Reused and Reclaimed

Yesterday morning, I got a small load of eight or ten 16' long redwood 2 x 6's and a few shorter boards, as well as around five pounds of lag screws and other reclaimed hardware; the end of the haul from StoneCroft Construction's current deck build site.


In the afternoon, my wife and I signed the papers for the HELOCs we'll use for the upcoming conversion/new build project.

Then, we headed down to Motor City, bought two Porsches, and totaled them before remembering to insure them (but I had the lead into the corner!) End of d.i.y. studio build, beginning of d.i.y. car restoration. Kidding, of course.

This morning's task was picking up app. 350 sf of reclaimed Brazilian Cumaru hardwood, a.k.a. Brazilian Teak, a.k.a. Golden Teak, with which I plan to replace our 150 s.f. porch floor, which has seen better days (though I may keep some the wood I pull if it isn't in too bad of a shape and use it for something else... art?)


The Cumaru planks will need plenty of prep: cutting to length, jointing, adding tongue and groove, sanding, and finishing. There are counter-sunk screw holes throughout, but for me, they are evidence that the lifetime of the precious commodity is being extended.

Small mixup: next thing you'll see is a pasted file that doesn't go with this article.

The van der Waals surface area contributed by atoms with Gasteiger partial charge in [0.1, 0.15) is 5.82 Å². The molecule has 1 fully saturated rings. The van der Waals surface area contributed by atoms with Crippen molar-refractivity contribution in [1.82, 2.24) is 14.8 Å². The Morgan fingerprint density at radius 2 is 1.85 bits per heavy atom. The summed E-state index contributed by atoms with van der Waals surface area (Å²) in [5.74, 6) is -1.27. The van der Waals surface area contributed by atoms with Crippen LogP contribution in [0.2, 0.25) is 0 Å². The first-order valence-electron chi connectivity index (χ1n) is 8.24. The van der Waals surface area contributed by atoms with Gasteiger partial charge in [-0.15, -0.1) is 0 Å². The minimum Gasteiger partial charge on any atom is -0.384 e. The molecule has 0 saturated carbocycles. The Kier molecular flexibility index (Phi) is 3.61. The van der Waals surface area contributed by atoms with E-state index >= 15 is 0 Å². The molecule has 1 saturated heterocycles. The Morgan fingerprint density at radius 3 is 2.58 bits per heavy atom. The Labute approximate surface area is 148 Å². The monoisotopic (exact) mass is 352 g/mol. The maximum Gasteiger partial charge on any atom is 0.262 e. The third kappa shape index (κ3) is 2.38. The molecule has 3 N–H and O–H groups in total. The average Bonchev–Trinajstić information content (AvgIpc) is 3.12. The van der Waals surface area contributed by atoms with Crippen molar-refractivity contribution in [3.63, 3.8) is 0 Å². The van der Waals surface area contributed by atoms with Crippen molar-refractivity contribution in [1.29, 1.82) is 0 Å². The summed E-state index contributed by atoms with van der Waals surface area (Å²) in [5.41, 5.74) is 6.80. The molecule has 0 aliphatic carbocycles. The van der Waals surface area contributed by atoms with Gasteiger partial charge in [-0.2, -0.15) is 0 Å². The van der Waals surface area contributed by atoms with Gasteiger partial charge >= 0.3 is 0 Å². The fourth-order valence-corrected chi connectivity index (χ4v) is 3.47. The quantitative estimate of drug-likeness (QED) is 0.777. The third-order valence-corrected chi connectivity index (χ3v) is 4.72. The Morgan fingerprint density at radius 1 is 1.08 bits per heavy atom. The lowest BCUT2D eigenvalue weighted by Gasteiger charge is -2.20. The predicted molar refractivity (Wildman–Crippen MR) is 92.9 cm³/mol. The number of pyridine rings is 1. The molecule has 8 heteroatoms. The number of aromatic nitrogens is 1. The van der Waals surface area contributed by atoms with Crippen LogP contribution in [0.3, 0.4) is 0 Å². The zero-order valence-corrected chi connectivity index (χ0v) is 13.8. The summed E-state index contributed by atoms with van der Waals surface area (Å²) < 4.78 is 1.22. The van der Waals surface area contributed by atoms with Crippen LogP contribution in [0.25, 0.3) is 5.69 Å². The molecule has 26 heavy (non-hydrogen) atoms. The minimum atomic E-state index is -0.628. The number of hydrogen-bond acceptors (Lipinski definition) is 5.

I asked the deck builder who I bought the wood from how much it all would've cost new. He said the market fluctuates between $4 and $8 per linear foot for Cumaru 1 x 6's. To cover our porch, that'd be around 350 linear feet, or $1,400 - $2,800 for new. Were he to build a 150 s.f. deck with the exotic hardwood, he says he'd charge around $40/s.f., or about $6K for my porch. Maybe a bit less since there'd be no new joists.

I now have enough reclaimed Cumaru to cover my porch twice. I'll just do it once, and keep the excess for the new studio. Maybe use it to make a couple sliding garage doors.

The cost of the Cumaru, not including my time, gas, etc.? $300.


Perfect example of why I could use more studio space, above: Just enough room to set the Cumaru load on sawhorses before cross-cutting.

Cumaru's grain pattern is interesting. A local artist friend who knows her Brazilian hardwoods says she thinks Cumaru's a cousin to Peroba, a wood she uses to create amazing sculptures and furniture. Looks gorgeous after it's been sanded. 


I was also told that the wood's so dense and strong - nearly as dense as Ipe's - that it's used on some boardwalks in coastal areas and the code allows joists widely spaced on 3' centers.


The density also eats saw blades for lunch, and, being an exotic, can cause skin sensitization. I'll definitely be wearing a dust mask, as per usual.

Looks like I have my work cut out for me in the reclaimed wood arena yet again.

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